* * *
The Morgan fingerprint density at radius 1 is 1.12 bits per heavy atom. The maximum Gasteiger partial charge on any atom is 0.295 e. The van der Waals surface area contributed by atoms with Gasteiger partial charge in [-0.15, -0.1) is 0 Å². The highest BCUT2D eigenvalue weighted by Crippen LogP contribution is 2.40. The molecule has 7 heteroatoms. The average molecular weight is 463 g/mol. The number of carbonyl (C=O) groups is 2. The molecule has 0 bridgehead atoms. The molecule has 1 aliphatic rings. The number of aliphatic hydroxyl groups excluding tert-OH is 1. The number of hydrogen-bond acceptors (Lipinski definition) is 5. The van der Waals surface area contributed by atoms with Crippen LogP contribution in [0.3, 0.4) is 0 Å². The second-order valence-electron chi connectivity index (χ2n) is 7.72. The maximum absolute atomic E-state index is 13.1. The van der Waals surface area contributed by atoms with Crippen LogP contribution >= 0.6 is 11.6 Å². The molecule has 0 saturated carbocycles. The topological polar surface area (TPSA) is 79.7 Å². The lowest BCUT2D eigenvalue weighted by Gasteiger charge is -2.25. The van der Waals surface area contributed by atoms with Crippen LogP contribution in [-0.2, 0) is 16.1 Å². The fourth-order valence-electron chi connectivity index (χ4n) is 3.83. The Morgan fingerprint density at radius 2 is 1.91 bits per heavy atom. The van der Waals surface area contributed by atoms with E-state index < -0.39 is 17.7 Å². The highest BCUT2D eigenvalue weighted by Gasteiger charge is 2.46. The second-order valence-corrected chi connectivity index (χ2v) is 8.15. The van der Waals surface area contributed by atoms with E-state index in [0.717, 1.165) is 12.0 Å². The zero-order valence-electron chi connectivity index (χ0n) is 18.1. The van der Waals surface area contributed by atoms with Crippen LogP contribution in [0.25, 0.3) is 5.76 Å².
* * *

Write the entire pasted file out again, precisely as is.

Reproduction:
The Morgan fingerprint density at radius 1 is 1.12 bits per heavy atom. The maximum Gasteiger partial charge on any atom is 0.295 e. The van der Waals surface area contributed by atoms with Gasteiger partial charge in [-0.15, -0.1) is 0 Å². The highest BCUT2D eigenvalue weighted by Crippen LogP contribution is 2.40. The molecule has 7 heteroatoms. The average molecular weight is 463 g/mol. The number of carbonyl (C=O) groups is 2. The molecule has 0 bridgehead atoms. The molecule has 1 aliphatic rings. The number of aliphatic hydroxyl groups excluding tert-OH is 1. The number of hydrogen-bond acceptors (Lipinski definition) is 5. The van der Waals surface area contributed by atoms with Crippen LogP contribution in [0.3, 0.4) is 0 Å². The second-order valence-electron chi connectivity index (χ2n) is 7.72. The maximum absolute atomic E-state index is 13.1. The van der Waals surface area contributed by atoms with Crippen LogP contribution >= 0.6 is 11.6 Å². The molecule has 0 saturated carbocycles. The topological polar surface area (TPSA) is 79.7 Å². The lowest BCUT2D eigenvalue weighted by Gasteiger charge is -2.25. The van der Waals surface area contributed by atoms with Crippen LogP contribution in [-0.2, 0) is 16.1 Å². The fourth-order valence-electron chi connectivity index (χ4n) is 3.83. The Morgan fingerprint density at radius 2 is 1.91 bits per heavy atom. The van der Waals surface area contributed by atoms with E-state index < -0.39 is 17.7 Å². The highest BCUT2D eigenvalue weighted by Gasteiger charge is 2.46. The second-order valence-corrected chi connectivity index (χ2v) is 8.15. The van der Waals surface area contributed by atoms with E-state index in [0.717, 1.165) is 12.0 Å². The zero-order valence-electron chi connectivity index (χ0n) is 18.1. The van der Waals surface area contributed by atoms with Crippen LogP contribution in [0.25, 0.3) is 5.76 Å².